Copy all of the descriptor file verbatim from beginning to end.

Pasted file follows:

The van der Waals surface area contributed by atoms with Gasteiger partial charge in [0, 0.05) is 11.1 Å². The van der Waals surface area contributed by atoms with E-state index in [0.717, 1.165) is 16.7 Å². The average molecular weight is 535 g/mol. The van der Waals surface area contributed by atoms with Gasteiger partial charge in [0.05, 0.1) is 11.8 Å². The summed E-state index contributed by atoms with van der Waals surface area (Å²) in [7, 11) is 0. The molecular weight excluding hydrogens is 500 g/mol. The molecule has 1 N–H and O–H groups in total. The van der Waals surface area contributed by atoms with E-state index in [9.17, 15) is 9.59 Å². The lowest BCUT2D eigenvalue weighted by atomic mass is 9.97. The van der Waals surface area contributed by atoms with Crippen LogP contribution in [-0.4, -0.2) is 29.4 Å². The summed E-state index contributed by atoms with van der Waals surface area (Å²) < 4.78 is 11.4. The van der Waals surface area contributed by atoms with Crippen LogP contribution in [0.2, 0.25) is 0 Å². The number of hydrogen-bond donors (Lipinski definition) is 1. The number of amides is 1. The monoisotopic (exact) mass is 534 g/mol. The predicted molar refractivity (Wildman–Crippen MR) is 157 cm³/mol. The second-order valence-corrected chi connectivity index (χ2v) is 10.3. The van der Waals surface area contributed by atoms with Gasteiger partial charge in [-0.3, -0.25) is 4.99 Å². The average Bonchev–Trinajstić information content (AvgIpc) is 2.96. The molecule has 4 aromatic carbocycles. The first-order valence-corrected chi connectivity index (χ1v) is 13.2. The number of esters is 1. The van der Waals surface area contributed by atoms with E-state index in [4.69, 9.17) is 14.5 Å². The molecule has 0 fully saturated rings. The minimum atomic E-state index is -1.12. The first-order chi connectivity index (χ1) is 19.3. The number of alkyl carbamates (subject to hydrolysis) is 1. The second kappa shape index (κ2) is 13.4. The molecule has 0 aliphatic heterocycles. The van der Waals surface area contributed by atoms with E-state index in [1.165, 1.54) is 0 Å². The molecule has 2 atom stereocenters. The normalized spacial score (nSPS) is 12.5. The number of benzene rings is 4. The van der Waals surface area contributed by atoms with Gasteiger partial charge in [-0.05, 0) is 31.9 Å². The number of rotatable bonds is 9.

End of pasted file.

The van der Waals surface area contributed by atoms with Gasteiger partial charge in [0, 0.05) is 11.1 Å². The van der Waals surface area contributed by atoms with E-state index in [0.717, 1.165) is 16.7 Å². The average molecular weight is 535 g/mol. The van der Waals surface area contributed by atoms with Gasteiger partial charge in [0.05, 0.1) is 11.8 Å². The summed E-state index contributed by atoms with van der Waals surface area (Å²) in [7, 11) is 0. The molecular weight excluding hydrogens is 500 g/mol. The molecule has 1 N–H and O–H groups in total. The van der Waals surface area contributed by atoms with E-state index in [9.17, 15) is 9.59 Å². The lowest BCUT2D eigenvalue weighted by atomic mass is 9.97. The van der Waals surface area contributed by atoms with Crippen LogP contribution in [-0.4, -0.2) is 29.4 Å². The summed E-state index contributed by atoms with van der Waals surface area (Å²) < 4.78 is 11.4. The van der Waals surface area contributed by atoms with Crippen LogP contribution in [0.2, 0.25) is 0 Å². The number of hydrogen-bond donors (Lipinski definition) is 1. The number of amides is 1. The monoisotopic (exact) mass is 534 g/mol. The predicted molar refractivity (Wildman–Crippen MR) is 157 cm³/mol. The second-order valence-corrected chi connectivity index (χ2v) is 10.3. The van der Waals surface area contributed by atoms with Gasteiger partial charge in [-0.3, -0.25) is 4.99 Å². The average Bonchev–Trinajstić information content (AvgIpc) is 2.96. The molecule has 4 aromatic carbocycles. The first-order valence-corrected chi connectivity index (χ1v) is 13.2. The number of esters is 1. The van der Waals surface area contributed by atoms with E-state index in [4.69, 9.17) is 14.5 Å². The molecule has 0 fully saturated rings. The minimum atomic E-state index is -1.12. The first-order chi connectivity index (χ1) is 19.3. The number of alkyl carbamates (subject to hydrolysis) is 1. The second kappa shape index (κ2) is 13.4. The molecule has 0 aliphatic heterocycles. The van der Waals surface area contributed by atoms with E-state index in [1.165, 1.54) is 0 Å². The molecule has 2 atom stereocenters. The normalized spacial score (nSPS) is 12.5. The number of benzene rings is 4. The van der Waals surface area contributed by atoms with Gasteiger partial charge in [-0.05, 0) is 31.9 Å². The number of rotatable bonds is 9.